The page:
Federal housing initiative supports, highlights Îyârhe Nakoda housing needs
A national housing strategy initiative by the federal government has facilitated the construction of about 50 homes across two Îyârhe Nakoda First Nation bands in recent years.
While the federal government's Rapid Housing Initiative (RHI) has helped reduce long housing waitlists, officials with Chiniki and Goodstoney Nations say there is still much work to do to meet demand.
Chiniki band members in search of housing in the Nation face a waitlist of about 250 people, according to CEO Brian Evans. Raymond Greenwood, CEO of Goodstoney Nation, said they could use nearly that many houses just to fill the need for the Goodstoney community, and waitlist figures are believed to be just as long for Bearspaw Nation.
“We need 240 houses for Goodstoney, roughly – new houses,” said Greenwood. “Under COVID-19, we had about 15-20 people living in a house.
“When you’re living in a home with that many people, not only was it not great from a health standpoint, but water runs out quickly and your sewer system doesn’t last anywhere as long as it is supposed to because so many people are using it.”
The federal government recently announced it released funding of $13 million through the second round of the RHI to support the construction of 44 new affordable houses and the renovation of four others between the First Nations of Goodstoney, Chiniki, and O’Chiese – a separate Nation northwest of Rocky Mountain House.
The RHI is delivered by the Canada Mortgage and Housing Corporation (CMHC) and aims to provide capital contributions for the rapid construction of new housing and the acquisition of existing buildings to renovate into permanent affordable housing.
It also requires investment from the applicant to qualify for housing supports based on a sliding scale, and prioritizes support for communities at greater risk of homelessness or poor living conditions.
In 2020, Goodstoney Nation applied for the first round of funding of the RHI but did not qualify due to not having enough band funds to help cover the rising costs of building materials.
While they did not qualify in the first round, the Nation managed to secure 10 homes for families in need in the second round, with a contribution of $1.6 million.
“Five of those are stick-built homes in Morley and five are rapid housing [modular] units in Bighorn,” said Greenwood. “We still need quite a bit more, but it’s been a good start.”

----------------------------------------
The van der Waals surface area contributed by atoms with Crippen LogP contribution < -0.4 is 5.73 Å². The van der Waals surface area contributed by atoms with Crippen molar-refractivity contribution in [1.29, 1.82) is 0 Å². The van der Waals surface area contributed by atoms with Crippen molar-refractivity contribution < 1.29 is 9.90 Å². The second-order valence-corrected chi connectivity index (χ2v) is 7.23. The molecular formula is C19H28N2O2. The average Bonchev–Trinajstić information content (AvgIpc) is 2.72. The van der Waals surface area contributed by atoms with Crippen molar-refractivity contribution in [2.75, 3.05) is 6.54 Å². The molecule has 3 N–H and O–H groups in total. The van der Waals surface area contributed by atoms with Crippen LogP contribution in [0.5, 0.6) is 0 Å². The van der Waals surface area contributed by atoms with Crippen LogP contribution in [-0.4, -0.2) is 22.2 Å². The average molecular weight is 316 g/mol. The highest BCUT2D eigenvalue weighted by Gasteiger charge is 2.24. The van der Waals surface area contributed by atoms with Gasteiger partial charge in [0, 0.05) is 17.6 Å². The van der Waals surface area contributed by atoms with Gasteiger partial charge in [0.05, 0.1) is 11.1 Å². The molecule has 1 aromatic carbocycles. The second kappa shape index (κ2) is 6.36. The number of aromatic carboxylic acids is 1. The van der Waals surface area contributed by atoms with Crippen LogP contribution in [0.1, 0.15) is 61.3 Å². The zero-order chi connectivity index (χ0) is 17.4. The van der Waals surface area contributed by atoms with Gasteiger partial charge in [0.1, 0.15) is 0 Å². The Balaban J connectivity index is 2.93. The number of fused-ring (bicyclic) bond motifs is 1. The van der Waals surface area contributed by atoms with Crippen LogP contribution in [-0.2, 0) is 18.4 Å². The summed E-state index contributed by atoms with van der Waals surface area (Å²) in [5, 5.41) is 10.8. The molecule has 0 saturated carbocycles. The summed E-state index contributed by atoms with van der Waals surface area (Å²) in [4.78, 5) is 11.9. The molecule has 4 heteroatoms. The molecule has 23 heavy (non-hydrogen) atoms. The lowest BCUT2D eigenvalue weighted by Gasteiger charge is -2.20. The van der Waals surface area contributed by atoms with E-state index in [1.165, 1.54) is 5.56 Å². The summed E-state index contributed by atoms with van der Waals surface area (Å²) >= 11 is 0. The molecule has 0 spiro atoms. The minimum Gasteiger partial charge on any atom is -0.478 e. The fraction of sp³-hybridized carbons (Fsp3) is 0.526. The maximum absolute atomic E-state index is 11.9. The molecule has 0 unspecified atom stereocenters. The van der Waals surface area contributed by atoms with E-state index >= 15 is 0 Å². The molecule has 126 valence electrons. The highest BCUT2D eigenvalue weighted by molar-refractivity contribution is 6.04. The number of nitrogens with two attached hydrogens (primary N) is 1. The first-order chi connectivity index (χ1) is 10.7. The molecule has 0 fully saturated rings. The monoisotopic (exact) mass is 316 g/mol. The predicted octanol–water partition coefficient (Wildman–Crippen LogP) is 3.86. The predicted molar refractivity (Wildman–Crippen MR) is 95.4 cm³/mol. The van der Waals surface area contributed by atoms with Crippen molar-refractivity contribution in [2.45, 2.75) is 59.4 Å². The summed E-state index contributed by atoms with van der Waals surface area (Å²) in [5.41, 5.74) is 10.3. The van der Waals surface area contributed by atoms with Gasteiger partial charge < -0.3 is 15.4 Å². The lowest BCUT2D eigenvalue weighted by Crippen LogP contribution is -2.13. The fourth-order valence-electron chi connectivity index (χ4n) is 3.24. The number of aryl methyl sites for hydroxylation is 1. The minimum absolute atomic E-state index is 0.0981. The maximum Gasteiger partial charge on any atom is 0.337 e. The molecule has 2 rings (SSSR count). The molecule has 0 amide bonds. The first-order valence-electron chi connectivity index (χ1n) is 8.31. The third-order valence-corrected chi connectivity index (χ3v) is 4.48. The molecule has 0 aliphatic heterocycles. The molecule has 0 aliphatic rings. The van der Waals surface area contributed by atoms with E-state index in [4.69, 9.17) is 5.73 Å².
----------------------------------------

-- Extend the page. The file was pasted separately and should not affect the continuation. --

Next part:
Indigenous households experience some of the worst housing conditions in Canada. According to the 2021 census, about 17 per cent of Indigenous peoples lived in crowded housing that was considered not suitable for the number of people who lived there.
Compared to non-Indigenous populations, Indigenous peoples were also almost three times more likely to live in a dwelling in need of major repairs.
Ready-built RHI homes come in various sizes and average about 1,200 square feet, with three bedrooms and one bathroom. They are easily transported and landed at their destination, ideally a flat piece of land close to utilities and perhaps near family members, via trailer.
Greenwood said the Nation plans to apply to the RHI again this year before applications close for phase three in March, but the Nation is limited in how much support they can request based on what they can contribute to the project. He said they will likely apply for about 10 more.
“It depends on how much a First Nation can afford to invest,” said Greenwood. “And a lot of First Nations don’t have a lot of band funds but have a great need for housing.
“If you don’t have band funds, you don’t have access to this program.”
A June 2022 CMHC report, Canada’s Housing Supply Shortages: Estimating what is needed to solve Canada’s housing affordability crisis by 2030, found Alberta needs more than 20,000 homes above the existing rate of construction by 2030.
A May 2022 research report from CMHC titled Urban, rural, and northern Indigenous housing: Perspectives of Indigenous housing providers, noted key challenges for Indigenous housing were government policies, developing organizational partnerships, funding limitations and infrastructure and maintenance needs.
“Advancing improvements to Indigenous housing requires increased understanding of the needs of these households as well as the challenges Indigenous housing providers in these areas encounter in their efforts to provide safe, adequate, and culturally appropriate housing,” according to the research report.
Chiniki Nation also applied for housing support through the RHI last year and was eligible to add 40 new affordable homes for families in Mînî Thnî (Morley). They contributed nearly $1.3 million toward the project.
Evans said they have applied to have 10 more built through phase three this year. That is the most they can apply for.
“I’m not so sure that we’ll be so lucky as to get that many this year but we’ve applied for 10,” he said. “We are very happy about the ones we were able to get last year.”
The first round of RHI applications closed at the end of March 2021 and resulted in 4,792 units approved for funding, while a further 5,473 got the green light during the second round that closed a year later.
“It’s been a good initiative for us getting some of our families in need in homes quickly,” said Evans. “Housing continues to be one of the priorities of all three of the Nations – Chiniki, Goodstoney and Bearspaw.”
But, Greenwood said the RHI is clearly not enough to alone solve the community’s housing issues.
“We have the Nation’s gravel company contributing to some of these rapid housing projects, but it’d be even better if we just had our own lumber supply – then we could do it all.”
Jessica Lee, Local Journalism Initiative Reporter, Rocky Mountain Outlook